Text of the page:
Mexican Violetear

Colibri thalassinus

Order

APODIFORMES

Family

Hummingbirds (Trochilidae)

Code 4

GREV

Code 6

COLTHA

ITIS

ILLUSTRATION

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PHOTOS

CONSERVATION STATUS

Least Concern

The Mexican Violetear has a large range, estimated globally at 800,000 square kilometers. Native to the Americas, this bird prefers forest and shrubland ecosystems, though it has been known to live in plantations, rural gardens, and degraded former forests. The global population of this bird has not been estimated specifically but is thought to be large. There are no signs that the population is declining at a rate that would necessitate inclusion on the IUCN Red List, leaving the Mexican Violetear with a current evaluation level of Least Concern.

IBIRD EXPLORER GENERAL

PHOTO SHARING AND DISCUSSION

BIRD PHOTOGRAPHY

SUMMARY

Overview

Mexican Violetear: Medium hummingbird, dark metallic green (appearing black in low light) with blue-violet cheek and breast patches. Wings have black primaries. Squared tail is blue-green with black band. Slightly decurved bill is black. Direct, hovering flight with rapid wing beats. Formerly called the Green Violetear, it has had its name changed to Mexican Violetear and has also been split by the American Ornithologist Union in 2016 into the Mexican Violetear and Lesser Violetear (out of North American range).

 

Range and Habitat

Mexican Violetear: Can be found in mountain forests, forest clearings, and forest edges; common from central Mexico southward into northern South America. Vagrants may show up almost anywhere, with numerous records from the southern, central, and eastern regions of the U.S., and as far north as Alberta and Ontario.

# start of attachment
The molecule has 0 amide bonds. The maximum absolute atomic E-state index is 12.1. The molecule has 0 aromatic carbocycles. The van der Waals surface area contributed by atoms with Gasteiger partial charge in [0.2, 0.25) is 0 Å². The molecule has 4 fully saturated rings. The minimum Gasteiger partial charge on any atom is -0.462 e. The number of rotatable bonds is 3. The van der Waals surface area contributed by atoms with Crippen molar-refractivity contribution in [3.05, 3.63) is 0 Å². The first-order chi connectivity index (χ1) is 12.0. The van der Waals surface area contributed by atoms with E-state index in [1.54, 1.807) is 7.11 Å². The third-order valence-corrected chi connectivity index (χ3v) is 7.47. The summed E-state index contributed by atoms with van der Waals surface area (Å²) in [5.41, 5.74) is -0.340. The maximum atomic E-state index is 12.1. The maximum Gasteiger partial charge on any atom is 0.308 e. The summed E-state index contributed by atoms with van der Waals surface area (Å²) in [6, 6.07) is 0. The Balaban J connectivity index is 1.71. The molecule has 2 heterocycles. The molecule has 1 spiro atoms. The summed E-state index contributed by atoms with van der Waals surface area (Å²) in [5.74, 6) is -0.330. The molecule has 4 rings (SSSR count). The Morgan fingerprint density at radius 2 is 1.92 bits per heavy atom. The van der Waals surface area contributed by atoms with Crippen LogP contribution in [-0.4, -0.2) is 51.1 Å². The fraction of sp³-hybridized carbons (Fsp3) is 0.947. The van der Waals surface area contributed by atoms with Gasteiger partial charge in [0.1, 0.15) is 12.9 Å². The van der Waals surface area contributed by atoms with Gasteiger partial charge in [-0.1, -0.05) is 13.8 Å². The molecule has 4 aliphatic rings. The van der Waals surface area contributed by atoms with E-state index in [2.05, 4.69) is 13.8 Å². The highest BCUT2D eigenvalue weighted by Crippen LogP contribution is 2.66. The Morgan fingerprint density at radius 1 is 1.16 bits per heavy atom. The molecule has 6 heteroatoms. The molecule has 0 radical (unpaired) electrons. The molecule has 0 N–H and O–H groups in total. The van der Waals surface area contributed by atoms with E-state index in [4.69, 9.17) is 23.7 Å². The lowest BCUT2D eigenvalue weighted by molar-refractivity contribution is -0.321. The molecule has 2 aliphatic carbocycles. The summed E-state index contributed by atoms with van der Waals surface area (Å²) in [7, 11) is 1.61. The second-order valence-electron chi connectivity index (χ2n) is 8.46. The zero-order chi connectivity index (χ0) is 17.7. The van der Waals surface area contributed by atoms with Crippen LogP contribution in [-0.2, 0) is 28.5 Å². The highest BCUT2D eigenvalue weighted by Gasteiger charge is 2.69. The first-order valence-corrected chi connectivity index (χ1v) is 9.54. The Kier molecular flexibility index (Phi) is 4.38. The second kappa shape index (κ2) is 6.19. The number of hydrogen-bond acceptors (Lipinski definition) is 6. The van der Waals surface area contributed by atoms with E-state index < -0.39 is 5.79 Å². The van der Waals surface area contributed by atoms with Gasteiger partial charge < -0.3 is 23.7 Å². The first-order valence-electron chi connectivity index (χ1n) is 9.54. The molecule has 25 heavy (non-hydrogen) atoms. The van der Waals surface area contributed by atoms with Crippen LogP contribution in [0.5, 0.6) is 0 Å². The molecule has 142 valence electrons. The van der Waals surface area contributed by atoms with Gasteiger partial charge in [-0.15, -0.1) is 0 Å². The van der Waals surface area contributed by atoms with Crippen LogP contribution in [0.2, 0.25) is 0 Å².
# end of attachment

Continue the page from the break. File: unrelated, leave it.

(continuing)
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Mexican Violetear SONGS AND CALLS

Mexican Violetear A1

Song is a sharp, high-pitched "tsu-tzeek".

Mexican Violetear A2

Call is a rapid "t'iiissk, t'iiissk, t'iiissk".

Similar Sounding


Voice Text

"tsip-tsip", "t'iiiiissk, t'iiiiissk, t'iiiiissk"

INTERESTING FACTS

  • The Mexican Violetear has a large violet central breast spot on the upper breast and a violet-blue band along the chin that often connects to the the violet-blue "ear," giving the bird its name.
  • This tropical species breeds from Mexico south to Bolivia and can be found at elevations as high as 13,000 feet.
  • A group of hummingbirds has many collective nouns, including a “bouquet", "glittering", "hover", "shimmer", and "tune” of hummingbirds.

SIMILAR BIRDS

RANGE MAP NORTH AMERICA

About this North America Map

This map shows how this species is distributed across North America.

FAMILY DESCRIPTION

TERMINOLOGY

CREDITS

Author

Gary Owen Dick

Artist

Samira Belous

HELP ME IDENTIFY A BIRD

BACKYARD BIRDING

BIRDS AND BIRDING

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BreastX
The upper front part of a bird.
PrimariesX
The primaries are the flight feathers specialized for flight. They are attached to the "hand" equivalent part of the wing.
UnderpartsX

Belly, undertail coverts, chest, flanks, and foreneck.

UpperpartsX
Back, rump, hindneck, wings, and crown.
GorgetX
A small iridescent patch on the throat of a hummingbird.
Parts of a Standing bird X
Head Feathers and Markings X
Parts of a Flying bird X